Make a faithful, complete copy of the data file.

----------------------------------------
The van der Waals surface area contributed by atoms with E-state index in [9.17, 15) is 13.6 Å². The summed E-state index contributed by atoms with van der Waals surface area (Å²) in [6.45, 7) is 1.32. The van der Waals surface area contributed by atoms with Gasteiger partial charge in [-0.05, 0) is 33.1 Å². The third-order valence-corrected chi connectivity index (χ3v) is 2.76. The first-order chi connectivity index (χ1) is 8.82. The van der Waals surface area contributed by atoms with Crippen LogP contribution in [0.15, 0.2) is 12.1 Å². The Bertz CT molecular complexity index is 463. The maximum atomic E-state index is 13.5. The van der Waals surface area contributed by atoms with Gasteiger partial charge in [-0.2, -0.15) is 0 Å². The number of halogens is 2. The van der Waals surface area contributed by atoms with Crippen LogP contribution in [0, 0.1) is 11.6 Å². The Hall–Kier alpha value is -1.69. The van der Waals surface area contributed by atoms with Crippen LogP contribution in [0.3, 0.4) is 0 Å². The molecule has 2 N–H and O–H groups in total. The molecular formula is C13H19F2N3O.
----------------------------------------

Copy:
The van der Waals surface area contributed by atoms with E-state index in [9.17, 15) is 13.6 Å². The summed E-state index contributed by atoms with van der Waals surface area (Å²) in [6.45, 7) is 1.32. The van der Waals surface area contributed by atoms with Gasteiger partial charge in [-0.05, 0) is 33.1 Å². The third-order valence-corrected chi connectivity index (χ3v) is 2.76. The first-order chi connectivity index (χ1) is 8.82. The van der Waals surface area contributed by atoms with Crippen LogP contribution in [0.15, 0.2) is 12.1 Å². The Bertz CT molecular complexity index is 463. The maximum atomic E-state index is 13.5. The van der Waals surface area contributed by atoms with Gasteiger partial charge in [-0.2, -0.15) is 0 Å². The number of halogens is 2. The van der Waals surface area contributed by atoms with Crippen LogP contribution in [0, 0.1) is 11.6 Å². The Hall–Kier alpha value is -1.69. The van der Waals surface area contributed by atoms with Crippen LogP contribution in [0.3, 0.4) is 0 Å². The molecule has 2 N–H and O–H groups in total. The molecular formula is C13H19F2N3O.